I had spent most of the previous day and half the night sweating outside. Since there was little I could do to clear my own anger, I started my day in Morgan County with a reasonable distance from polite company.
After a cup of coffee and a scone at the Fairfax Coffee House in Berkeley Springs, I strolled across the street to Berkeley Springs State Park. I’d seen a few people kick their bare feet or wade into the spring water channels and thought, “Well, maybe I could just fall in.”
Trying to be inconspicuous, I found the sign saying spa options, including a shower and bath.
That sounded amazing. Not only was I on the playful side of things, but I was in pain from the previous day’s hike. When the park’s offices opened, I marched in and asked what I had to do to get a hot tub.
The woman at the front desk took me to the Roman bathhouse across from the park, which was about half the price.
“And you have 10 more minutes,” she said.
I thanked her for the tip, went through the park again and went inside.
“We can bring you in at 12:15 pm,” said the receptionist.
I should have made an appointment so I went back to the park office. Their fees were higher, but there was no waiting. Within a few minutes they had a room ready and I was turned over to Cheryl, the lifeguard.
With sleepy New Age music playing in the background, it led me into a locker room where I could stow my clothes and put on a cotton bathrobe. Then I was shown into a small, private room, the steps of which led to a basin of warm water.
When Cheryl closed the door, she said she would knock when my time was up.
West Virginia is full of breathtaking views and astounding vistas like this one at Cacapon Resort State Park.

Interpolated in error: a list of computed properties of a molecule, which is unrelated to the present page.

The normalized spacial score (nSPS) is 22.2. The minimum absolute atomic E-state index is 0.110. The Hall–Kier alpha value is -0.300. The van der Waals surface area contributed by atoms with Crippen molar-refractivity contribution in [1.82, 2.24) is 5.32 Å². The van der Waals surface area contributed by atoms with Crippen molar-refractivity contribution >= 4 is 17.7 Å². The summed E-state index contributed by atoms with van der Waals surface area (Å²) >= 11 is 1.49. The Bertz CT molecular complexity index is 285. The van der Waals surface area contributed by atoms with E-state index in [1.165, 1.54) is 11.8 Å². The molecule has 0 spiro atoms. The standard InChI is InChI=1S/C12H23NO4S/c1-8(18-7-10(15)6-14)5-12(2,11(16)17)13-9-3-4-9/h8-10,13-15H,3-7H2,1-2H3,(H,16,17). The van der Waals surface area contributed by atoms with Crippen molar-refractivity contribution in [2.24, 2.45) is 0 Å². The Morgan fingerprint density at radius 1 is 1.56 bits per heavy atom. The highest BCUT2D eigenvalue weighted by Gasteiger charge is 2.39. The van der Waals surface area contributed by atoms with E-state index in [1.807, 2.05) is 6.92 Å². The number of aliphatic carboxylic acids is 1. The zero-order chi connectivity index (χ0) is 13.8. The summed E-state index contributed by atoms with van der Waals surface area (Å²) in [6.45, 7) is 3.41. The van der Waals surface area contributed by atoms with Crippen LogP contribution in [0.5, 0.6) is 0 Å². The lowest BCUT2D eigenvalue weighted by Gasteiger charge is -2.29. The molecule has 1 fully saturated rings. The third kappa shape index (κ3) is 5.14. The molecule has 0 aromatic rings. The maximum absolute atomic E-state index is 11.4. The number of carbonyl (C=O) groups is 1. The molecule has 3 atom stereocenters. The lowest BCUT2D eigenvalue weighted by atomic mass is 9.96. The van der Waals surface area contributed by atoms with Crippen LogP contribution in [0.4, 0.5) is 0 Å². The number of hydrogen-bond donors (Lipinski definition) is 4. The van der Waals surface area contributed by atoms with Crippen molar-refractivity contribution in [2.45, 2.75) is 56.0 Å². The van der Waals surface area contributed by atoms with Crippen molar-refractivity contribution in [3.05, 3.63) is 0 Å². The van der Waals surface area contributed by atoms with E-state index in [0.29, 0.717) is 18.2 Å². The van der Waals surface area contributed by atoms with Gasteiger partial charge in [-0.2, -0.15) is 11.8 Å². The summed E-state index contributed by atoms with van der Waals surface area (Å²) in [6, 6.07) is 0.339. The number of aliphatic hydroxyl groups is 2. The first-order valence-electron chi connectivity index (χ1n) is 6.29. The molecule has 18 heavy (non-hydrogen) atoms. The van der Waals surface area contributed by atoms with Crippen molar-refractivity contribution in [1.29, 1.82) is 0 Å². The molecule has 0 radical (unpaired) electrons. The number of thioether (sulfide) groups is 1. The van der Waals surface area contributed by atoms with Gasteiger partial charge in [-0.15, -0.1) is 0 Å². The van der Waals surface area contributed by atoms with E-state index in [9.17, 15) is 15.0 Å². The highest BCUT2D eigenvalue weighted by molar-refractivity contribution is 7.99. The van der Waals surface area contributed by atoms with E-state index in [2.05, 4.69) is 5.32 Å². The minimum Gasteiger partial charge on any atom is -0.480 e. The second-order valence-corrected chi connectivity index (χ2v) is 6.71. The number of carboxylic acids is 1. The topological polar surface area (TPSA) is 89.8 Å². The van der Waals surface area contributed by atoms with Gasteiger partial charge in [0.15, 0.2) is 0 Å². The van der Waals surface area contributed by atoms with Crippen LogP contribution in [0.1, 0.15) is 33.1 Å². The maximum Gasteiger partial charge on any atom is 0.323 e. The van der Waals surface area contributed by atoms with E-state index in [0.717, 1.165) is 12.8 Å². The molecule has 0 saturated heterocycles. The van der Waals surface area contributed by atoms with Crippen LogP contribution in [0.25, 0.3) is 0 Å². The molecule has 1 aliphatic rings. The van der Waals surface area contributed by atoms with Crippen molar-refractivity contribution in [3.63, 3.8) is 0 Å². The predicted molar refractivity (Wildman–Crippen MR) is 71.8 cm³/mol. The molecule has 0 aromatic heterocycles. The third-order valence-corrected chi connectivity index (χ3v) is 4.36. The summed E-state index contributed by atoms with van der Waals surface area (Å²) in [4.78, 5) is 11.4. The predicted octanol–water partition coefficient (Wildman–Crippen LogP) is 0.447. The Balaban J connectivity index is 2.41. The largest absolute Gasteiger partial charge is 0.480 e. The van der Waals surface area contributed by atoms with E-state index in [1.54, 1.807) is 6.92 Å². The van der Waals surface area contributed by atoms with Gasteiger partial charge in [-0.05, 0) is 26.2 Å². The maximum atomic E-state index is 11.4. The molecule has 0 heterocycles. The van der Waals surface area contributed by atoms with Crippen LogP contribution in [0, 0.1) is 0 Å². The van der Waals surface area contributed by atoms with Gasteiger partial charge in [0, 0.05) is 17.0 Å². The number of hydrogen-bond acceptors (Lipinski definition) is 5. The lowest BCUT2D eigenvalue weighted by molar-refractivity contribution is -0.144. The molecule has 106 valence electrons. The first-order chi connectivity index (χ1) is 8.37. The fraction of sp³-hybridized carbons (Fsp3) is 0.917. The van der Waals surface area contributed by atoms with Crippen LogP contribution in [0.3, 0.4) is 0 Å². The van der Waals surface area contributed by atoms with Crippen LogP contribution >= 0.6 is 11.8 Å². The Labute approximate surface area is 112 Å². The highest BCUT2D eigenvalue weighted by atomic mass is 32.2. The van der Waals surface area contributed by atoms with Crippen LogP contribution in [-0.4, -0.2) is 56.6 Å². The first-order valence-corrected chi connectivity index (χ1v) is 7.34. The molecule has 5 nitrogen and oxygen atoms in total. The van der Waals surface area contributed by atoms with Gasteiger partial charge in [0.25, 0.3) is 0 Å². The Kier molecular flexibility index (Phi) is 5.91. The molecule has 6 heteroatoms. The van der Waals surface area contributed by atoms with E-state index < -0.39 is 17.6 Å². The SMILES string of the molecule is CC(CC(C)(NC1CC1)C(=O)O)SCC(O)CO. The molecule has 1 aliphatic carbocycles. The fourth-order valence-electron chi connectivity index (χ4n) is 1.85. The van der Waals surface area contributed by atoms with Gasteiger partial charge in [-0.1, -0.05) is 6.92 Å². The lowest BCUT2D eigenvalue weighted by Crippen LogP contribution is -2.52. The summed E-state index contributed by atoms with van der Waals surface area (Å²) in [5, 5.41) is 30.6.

After hanging up the robe, I slipped into the water and dipped my head. As I floated, I felt the knots in my muscles loosen. It was wonderful.
The ladies at the front desk must have pityed me and my camping problems because I’m pretty sure I spent more than 20 minutes in the water.
After the bath, I visited the Give Purrs A Chance cat protection and adoption center. I met Kate Fleece, Susan Hosford, and about two dozen of the 39 cats currently living on the property.
“We used to be a cat café,” Susan told me. “But there were problems with the health department, so we gave up serving food.”
The Give Purrs A Chance cat protection and adoption center has around two dozen cats on its premises.
Instead, they charge $ 10 to hang out with the cats. They also sell art, books, and t-shirts. People can donate too.
“Everything is there to support the cats and help them find a home,” she said.
As of May 2017, the two reported having adopted 1,250 cats.
I was on the verge of going out of the house with a cat to go to the newsroom, but I was told repeatedly that the newspaper doesn’t need a full-time pet.
- Berkeley Springs Brewing Company (Berkeley Springs)
- Ellen’s Tea Room (Berkeley Springs)
- The Naked Olive Lounge (Berkeley Springs)
- Cacapon Resort State Park (Berkeley Springs)
- The Granary Connection (Berkeley Springs)
- MAC Ice House (Berkeley Springs)
- Apple Butter Festival, 9.-10. October (Berkeley Springs)